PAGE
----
Not surprising, a majority of lawyers working on a part-time basis are women.

A new study released by the National Association of Legal Career Professionals (also known as NALP) analyzed information from more than 1,100 law firms and found that 6.2 percent of lawyers work part-time—the same percentage as 2011. Of those part-time lawyers, a whopping 70 percent were women.

The number of women lawyers working part-time doesn’t even come close to that of other industries. Of the 5.3 percent of architects and engineers that work part-time, for example, only 29 percent of them are women, according to the Bureau of Labor Statistics.

According to NALP’s executive director, James Leipold, almost all law firms offer a flexible work schedule, including a part-time option, but the culture of law firms discourages lawyers from participating in those programs. “Firms need to have both women and men at a high level position who are themselves using a part-time schedule so it’s modeled as okay,” he said.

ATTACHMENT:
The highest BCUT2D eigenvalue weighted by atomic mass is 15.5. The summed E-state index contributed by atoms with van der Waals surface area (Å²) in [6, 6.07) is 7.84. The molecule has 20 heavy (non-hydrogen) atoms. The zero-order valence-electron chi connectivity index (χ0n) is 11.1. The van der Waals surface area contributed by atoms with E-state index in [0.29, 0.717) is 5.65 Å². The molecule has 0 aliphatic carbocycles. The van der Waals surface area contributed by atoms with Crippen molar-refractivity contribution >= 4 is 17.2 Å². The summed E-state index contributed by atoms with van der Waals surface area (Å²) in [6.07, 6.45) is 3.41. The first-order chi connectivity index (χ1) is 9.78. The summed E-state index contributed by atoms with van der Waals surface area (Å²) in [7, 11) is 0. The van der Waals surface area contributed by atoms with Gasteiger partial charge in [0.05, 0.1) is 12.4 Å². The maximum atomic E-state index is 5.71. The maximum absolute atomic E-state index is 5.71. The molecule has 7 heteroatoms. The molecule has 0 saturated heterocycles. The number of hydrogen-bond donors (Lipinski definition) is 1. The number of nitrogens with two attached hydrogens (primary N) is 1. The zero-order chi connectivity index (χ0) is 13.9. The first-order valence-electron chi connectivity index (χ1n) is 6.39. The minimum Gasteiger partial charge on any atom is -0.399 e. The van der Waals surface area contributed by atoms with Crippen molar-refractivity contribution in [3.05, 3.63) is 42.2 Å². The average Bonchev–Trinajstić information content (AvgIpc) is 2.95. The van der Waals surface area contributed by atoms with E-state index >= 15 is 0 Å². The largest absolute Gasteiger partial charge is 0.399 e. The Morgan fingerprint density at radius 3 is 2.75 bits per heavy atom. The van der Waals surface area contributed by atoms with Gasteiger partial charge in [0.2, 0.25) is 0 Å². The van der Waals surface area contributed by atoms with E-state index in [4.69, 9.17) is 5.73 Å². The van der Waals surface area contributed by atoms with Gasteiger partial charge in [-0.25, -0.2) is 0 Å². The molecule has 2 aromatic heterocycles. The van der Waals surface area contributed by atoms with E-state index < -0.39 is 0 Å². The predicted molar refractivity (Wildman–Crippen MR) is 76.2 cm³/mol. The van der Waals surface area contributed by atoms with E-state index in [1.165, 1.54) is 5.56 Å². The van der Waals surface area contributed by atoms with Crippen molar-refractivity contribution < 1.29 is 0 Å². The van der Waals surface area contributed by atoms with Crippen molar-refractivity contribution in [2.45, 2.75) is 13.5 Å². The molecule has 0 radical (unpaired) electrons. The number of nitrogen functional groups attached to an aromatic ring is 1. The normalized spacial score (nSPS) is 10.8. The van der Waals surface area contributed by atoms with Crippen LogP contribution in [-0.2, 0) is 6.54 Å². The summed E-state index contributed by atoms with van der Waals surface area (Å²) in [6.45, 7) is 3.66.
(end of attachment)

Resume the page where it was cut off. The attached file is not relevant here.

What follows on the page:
According to the study, 13.5 percent of all woman law firm lawyers work part-time, versus 2.7 percent of lawyers who are men. Of the women lawyers working part-time, about 10 percent are associates and 11.7 percent are partners.

Read more about this study on Thomson Reuters.

For more InsideCounse stories about women in law, see:

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